"We're a dying breed"

Obviously, the choice to stage David Mamet's ode to toxic masculinity Glengarry Glen Ross was made long before the hashtag #MeToo shattered the blinkers of anyone unaware of what men have been getting away with. But it feels indicative of a theatrical culture that has reflected and reinforced a societal imbalance - all-male plays, written by men, directed by men, lauded by prize ceremonies and thus easy targets (and safer bets) for revivals, a self-perpetuating loop that doesn't seem to even be coming close to stopping. 

And why should it, one might argue. Sam Yates' production is astutely cast and tightly wound as it visits the world of Chicago real estate. Firstly through a set of short duologues in a Chinese restaurant in which we variously meet a set of salesmen and discover their place in the pecking order. And then after the interval, they're all brought together in their office (an impressive almighty set change from Chiara Stephenson) which has been broken into and where all the frustrations and feelings they've been bottling up now come tumbling free. 

Wednesday, 8 November 2017

Review: Contractions, ND2

"We have a duty of care to all our employees"

I may not be a Deaf Critic but I am a critic who is partially deaf, a state of affairs positions me rather uniquely when it comes to appreciating Deafinitely Theatre's latest production - a bilingual version of Mike Bartlett's 2008 two-hander Contractions. Bilingual as a matter of course, as all of Deafinitely's productions are in using British Sign Language and English but bilingual too as a provocation, in that director Paula Garfield uses neither language continuously.

So as we sit through a series of business meetings between a brutally officious manager (who signs) and corporate wannabe Emma (who both speaks and signs), there's an ingenious sense of dislocation, of delayed and incomplete comprehension, which is as incisive a theatrical representation of what it is like to be deaf in a hearing world as I could ever imagine. And it is a fascinating way to portray the brutal acuity that typifies much of Bartlett's small-scale plays and their sharp dialogue.

Tuesday, 7 November 2017

Album Review: Michael Ball and Alfie Boe - Together Again

"I hang suspended
Until I know
There's a chance that you care"


It is no secret that I am no great fan of a booming tenor and so it was little surprise that Michael Ball and Alfie Boe's album Together was not really my cup of tea. But it was however what many other people wanted and following its success and reaching number 1 in the charts, the pair have collaborated again to produce the imaginatively titled Together Again. And in the spirit of open-mindedness, plus the acknowledgement that there's a more adventurous tracklisting, I steeled myself to listen.

I have to hold up my hands and say I was pleasantly surprised by more than a few of the songs here. The first two-thirds of 'The Rose' are genuinely spine-tinglingly lovely and even when the bombast kicks in for the finale, it stills maintains a heartfelt sincerity. A stroll through 'White Christmas' is marvellously restrained and all the more effective for it. Even the big band swing through 'Bring Me Sunshine' has a gentleness to it that allows both men to demonstrate their performative range.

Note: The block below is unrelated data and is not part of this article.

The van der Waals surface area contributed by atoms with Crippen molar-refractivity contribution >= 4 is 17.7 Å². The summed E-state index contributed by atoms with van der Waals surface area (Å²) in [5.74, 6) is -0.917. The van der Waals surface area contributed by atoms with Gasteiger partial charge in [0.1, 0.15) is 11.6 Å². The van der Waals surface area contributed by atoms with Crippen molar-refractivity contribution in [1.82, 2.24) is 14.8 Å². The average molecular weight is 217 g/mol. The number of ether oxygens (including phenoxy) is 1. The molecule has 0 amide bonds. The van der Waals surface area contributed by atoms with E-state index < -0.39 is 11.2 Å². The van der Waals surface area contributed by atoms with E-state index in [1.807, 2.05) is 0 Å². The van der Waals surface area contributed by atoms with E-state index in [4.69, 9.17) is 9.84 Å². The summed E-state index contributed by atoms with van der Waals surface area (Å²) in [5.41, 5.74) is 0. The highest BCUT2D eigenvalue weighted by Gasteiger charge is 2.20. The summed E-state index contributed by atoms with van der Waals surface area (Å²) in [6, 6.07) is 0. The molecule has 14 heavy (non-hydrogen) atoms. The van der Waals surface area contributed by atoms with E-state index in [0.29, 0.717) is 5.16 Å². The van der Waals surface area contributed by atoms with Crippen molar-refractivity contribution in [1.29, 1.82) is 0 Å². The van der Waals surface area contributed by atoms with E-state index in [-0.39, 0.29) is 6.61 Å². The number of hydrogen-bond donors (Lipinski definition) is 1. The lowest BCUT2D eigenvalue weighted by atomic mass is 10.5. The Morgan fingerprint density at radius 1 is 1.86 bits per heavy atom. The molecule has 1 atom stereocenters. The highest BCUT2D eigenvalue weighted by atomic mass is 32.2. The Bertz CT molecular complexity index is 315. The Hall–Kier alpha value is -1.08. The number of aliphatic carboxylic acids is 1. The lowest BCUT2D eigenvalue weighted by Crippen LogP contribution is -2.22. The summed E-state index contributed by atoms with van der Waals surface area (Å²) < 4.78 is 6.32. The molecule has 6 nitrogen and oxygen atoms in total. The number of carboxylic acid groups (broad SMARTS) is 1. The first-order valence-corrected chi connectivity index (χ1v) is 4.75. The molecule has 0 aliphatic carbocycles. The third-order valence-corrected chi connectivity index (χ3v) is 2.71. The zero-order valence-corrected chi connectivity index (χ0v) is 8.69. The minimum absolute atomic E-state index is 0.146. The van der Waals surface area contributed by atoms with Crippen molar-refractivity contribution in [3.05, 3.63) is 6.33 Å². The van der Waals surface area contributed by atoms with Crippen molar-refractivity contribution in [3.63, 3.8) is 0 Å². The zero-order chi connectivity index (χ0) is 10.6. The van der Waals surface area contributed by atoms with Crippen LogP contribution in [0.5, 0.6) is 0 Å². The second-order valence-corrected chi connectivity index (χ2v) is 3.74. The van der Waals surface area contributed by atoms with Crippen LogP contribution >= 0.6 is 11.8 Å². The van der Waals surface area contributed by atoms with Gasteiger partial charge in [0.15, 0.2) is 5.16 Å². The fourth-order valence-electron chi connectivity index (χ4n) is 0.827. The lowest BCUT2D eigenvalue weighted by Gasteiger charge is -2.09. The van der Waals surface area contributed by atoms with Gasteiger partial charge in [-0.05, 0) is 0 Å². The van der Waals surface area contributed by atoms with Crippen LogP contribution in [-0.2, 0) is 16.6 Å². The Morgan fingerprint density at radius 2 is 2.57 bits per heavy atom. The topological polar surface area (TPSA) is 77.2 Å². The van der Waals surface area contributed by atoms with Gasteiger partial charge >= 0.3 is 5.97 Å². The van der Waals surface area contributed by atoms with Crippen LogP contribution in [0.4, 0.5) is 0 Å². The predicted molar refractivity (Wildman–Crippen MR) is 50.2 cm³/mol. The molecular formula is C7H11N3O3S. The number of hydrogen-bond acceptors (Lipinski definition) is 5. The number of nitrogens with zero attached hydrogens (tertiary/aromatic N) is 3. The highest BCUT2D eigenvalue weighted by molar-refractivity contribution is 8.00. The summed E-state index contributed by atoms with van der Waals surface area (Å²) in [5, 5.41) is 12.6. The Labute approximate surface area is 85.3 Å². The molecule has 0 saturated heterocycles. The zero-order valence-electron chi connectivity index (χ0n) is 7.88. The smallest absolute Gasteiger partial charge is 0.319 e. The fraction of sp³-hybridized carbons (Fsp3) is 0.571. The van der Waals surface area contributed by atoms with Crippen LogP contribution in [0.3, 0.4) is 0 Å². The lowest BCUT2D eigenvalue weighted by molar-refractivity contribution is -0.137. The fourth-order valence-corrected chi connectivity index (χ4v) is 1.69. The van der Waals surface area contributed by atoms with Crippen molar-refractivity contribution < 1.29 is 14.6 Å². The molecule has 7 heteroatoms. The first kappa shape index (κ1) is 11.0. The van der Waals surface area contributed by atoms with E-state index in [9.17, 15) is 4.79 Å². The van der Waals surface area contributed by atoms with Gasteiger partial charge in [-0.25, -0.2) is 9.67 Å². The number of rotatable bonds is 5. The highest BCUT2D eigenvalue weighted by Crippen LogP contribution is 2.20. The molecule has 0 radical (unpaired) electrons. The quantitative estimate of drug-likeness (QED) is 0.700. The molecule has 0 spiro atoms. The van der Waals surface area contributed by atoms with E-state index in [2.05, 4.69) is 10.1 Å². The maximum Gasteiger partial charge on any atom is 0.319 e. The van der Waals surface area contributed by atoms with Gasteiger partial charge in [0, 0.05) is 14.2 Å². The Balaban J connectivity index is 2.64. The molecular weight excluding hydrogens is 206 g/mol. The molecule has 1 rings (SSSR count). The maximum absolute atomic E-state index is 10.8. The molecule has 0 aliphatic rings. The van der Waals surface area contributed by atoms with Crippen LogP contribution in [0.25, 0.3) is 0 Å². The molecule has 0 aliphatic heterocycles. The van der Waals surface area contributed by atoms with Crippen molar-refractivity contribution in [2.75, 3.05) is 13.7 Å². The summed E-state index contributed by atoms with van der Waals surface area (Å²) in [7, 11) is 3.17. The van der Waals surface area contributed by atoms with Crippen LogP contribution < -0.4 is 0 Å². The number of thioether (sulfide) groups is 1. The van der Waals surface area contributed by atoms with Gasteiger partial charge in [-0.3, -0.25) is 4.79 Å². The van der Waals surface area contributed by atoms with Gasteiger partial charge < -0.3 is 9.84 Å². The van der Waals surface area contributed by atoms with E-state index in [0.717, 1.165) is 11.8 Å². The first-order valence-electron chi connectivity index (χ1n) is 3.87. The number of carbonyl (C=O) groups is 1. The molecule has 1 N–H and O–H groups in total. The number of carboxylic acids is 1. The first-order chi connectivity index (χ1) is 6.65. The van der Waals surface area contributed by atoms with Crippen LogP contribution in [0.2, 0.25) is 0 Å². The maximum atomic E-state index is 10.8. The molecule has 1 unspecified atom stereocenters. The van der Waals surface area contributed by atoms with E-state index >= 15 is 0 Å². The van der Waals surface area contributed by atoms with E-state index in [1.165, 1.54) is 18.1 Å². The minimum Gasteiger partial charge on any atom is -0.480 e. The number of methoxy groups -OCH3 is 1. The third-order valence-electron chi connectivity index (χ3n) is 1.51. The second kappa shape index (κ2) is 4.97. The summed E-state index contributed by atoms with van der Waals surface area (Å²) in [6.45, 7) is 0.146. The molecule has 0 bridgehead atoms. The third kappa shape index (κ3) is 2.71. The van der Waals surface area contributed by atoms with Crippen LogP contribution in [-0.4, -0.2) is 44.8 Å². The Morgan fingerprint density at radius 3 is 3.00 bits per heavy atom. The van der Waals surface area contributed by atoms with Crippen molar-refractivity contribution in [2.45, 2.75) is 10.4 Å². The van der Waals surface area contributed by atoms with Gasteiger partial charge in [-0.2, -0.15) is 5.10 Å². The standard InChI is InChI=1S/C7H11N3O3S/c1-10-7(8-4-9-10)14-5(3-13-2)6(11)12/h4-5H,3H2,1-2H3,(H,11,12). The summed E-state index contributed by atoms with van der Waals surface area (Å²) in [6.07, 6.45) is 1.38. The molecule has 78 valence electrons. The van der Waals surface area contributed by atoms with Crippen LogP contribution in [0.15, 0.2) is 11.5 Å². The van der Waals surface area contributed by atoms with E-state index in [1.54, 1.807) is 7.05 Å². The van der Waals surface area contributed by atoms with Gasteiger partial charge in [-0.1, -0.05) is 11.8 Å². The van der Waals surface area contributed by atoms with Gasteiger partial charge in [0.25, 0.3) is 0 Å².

Monday, 6 November 2017

Cast for the West End transfer of Girl From The North Country announced


Conor McPherson's Girl From The North Country was an absolutely glorious thing at the Old Vic this summer and I'm pleased to see that its relatively slow-burning success has translated into a West End transfer. It is also gratifying to see that many of the original cast of this Bob Dylan musical (or play with songs if you're precious like that) are remaining with the production, especially Shirley Henderson and Sheila Atim, who I suspect we should be looking out for come awards season.

Sunday, 5 November 2017

Album Review: Sheridan Smith - Sheridan

"Feels like we could go on for forever this way"

Over the past decade, Sheridan Smith has established herself as one of the UK's finest actresses. From comedies such as The Royle Family, Two Pints of Lager and a Packet of Crisps and Gavin & Stacey, she has graduated to BAFTA-winning success in Mrs Biggs, Cilla and this year's exceptional The Moorside. And onstage, she's a 4-time Olivier Award nominee and 2-time winner, being recognised for her work in both plays - Flare Path - and musicals - Legally Blonde. Now she has the music world in her sights as she releases her debut album Sheridan.

There's returns to the material that has justly made her reputation. Her impassioned take on Cilla Black's swinging 'Anyone Who Had a Heart' remains an absolute joy and a full-throated rendition of Funny Girl's 'My Man' recalls the energy of her Fanny Brice. It feels she is most at home in the torch song arena though, and whether in the oldies (Timi Yuro's 'Hurt', The Carpenters' 'Superstar') or newer tracks (Rufus Wainwright's 'Dinner at Eight'), the tone of her lower register glows with charismatic warmth. With producer Tris Penna and co-producer, arranger and musical director Steve Sidwell, there's a real appreciation for the collation of music that suits Smith and really does create a harmonious whole.

Thursday, 2 November 2017

Review: Nativity! The Musical, Birmingham Rep

"A cheeky drink, a naughty wink,
we'll loosen up alright"

Just like a wise man, I came late to Nativity, only getting round to watching Debbie Isitt's film a couple of years ago but oh, how it won me over, feeling like an instant Christmas classic. (The less said about the sequel and the shocking third film, the better). So it was little surprise to hear that Isitt was adapting her film for the stage, in the form of Nativity! The Musical. And though I have once again embraced my inner Scrooge and won't be reviewing much, if any, festive fare this year, I couldn't resist the chance to sparkle and shine.

And I'm glad I did, even if it is a full month too early to be even thinking of anything Christmassy. Nativity remains a beautifully heart-warming story and if anything, has even more of a feel-good factor about it through all the liveness of this production. The story centres on Coventry primary school St Bernadette's, trying to escape Ofsted-imposed special measures by beating a rival school to putting on the best Christmas show which, through the most tenuous of links, might just attract Hollywood interest and get turned into a film.